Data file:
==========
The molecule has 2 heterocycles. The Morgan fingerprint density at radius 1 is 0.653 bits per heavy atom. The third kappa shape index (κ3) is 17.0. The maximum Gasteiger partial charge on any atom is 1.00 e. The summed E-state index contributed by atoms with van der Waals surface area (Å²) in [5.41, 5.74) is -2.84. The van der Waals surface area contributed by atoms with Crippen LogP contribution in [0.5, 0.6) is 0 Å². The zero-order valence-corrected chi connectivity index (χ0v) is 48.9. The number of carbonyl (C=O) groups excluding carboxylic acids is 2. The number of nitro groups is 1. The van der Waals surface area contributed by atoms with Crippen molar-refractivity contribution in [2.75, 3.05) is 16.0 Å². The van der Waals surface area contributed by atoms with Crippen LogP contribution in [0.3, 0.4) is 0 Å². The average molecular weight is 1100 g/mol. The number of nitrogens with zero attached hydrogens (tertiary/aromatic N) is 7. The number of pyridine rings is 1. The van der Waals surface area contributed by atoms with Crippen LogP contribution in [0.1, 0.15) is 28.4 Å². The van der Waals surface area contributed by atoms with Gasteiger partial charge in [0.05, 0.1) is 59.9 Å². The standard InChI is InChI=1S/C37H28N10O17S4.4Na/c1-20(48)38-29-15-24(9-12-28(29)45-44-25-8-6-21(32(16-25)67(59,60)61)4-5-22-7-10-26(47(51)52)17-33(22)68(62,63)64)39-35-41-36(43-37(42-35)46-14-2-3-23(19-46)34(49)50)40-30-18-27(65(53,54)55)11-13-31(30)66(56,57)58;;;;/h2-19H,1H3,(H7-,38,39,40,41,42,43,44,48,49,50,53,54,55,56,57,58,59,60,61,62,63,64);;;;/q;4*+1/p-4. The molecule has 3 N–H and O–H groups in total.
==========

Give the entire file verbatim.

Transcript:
The molecule has 2 heterocycles. The Morgan fingerprint density at radius 1 is 0.653 bits per heavy atom. The third kappa shape index (κ3) is 17.0. The maximum Gasteiger partial charge on any atom is 1.00 e. The summed E-state index contributed by atoms with van der Waals surface area (Å²) in [5.41, 5.74) is -2.84. The van der Waals surface area contributed by atoms with Crippen LogP contribution in [0.5, 0.6) is 0 Å². The zero-order valence-corrected chi connectivity index (χ0v) is 48.9. The number of carbonyl (C=O) groups excluding carboxylic acids is 2. The number of nitro groups is 1. The van der Waals surface area contributed by atoms with Crippen molar-refractivity contribution in [2.75, 3.05) is 16.0 Å². The van der Waals surface area contributed by atoms with Crippen LogP contribution in [0.3, 0.4) is 0 Å². The average molecular weight is 1100 g/mol. The number of nitrogens with zero attached hydrogens (tertiary/aromatic N) is 7. The number of pyridine rings is 1. The van der Waals surface area contributed by atoms with Crippen LogP contribution in [0.1, 0.15) is 28.4 Å². The van der Waals surface area contributed by atoms with Gasteiger partial charge in [0.05, 0.1) is 59.9 Å². The standard InChI is InChI=1S/C37H28N10O17S4.4Na/c1-20(48)38-29-15-24(9-12-28(29)45-44-25-8-6-21(32(16-25)67(59,60)61)4-5-22-7-10-26(47(51)52)17-33(22)68(62,63)64)39-35-41-36(43-37(42-35)46-14-2-3-23(19-46)34(49)50)40-30-18-27(65(53,54)55)11-13-31(30)66(56,57)58;;;;/h2-19H,1H3,(H7-,38,39,40,41,42,43,44,48,49,50,53,54,55,56,57,58,59,60,61,62,63,64);;;;/q;4*+1/p-4. The molecule has 3 N–H and O–H groups in total.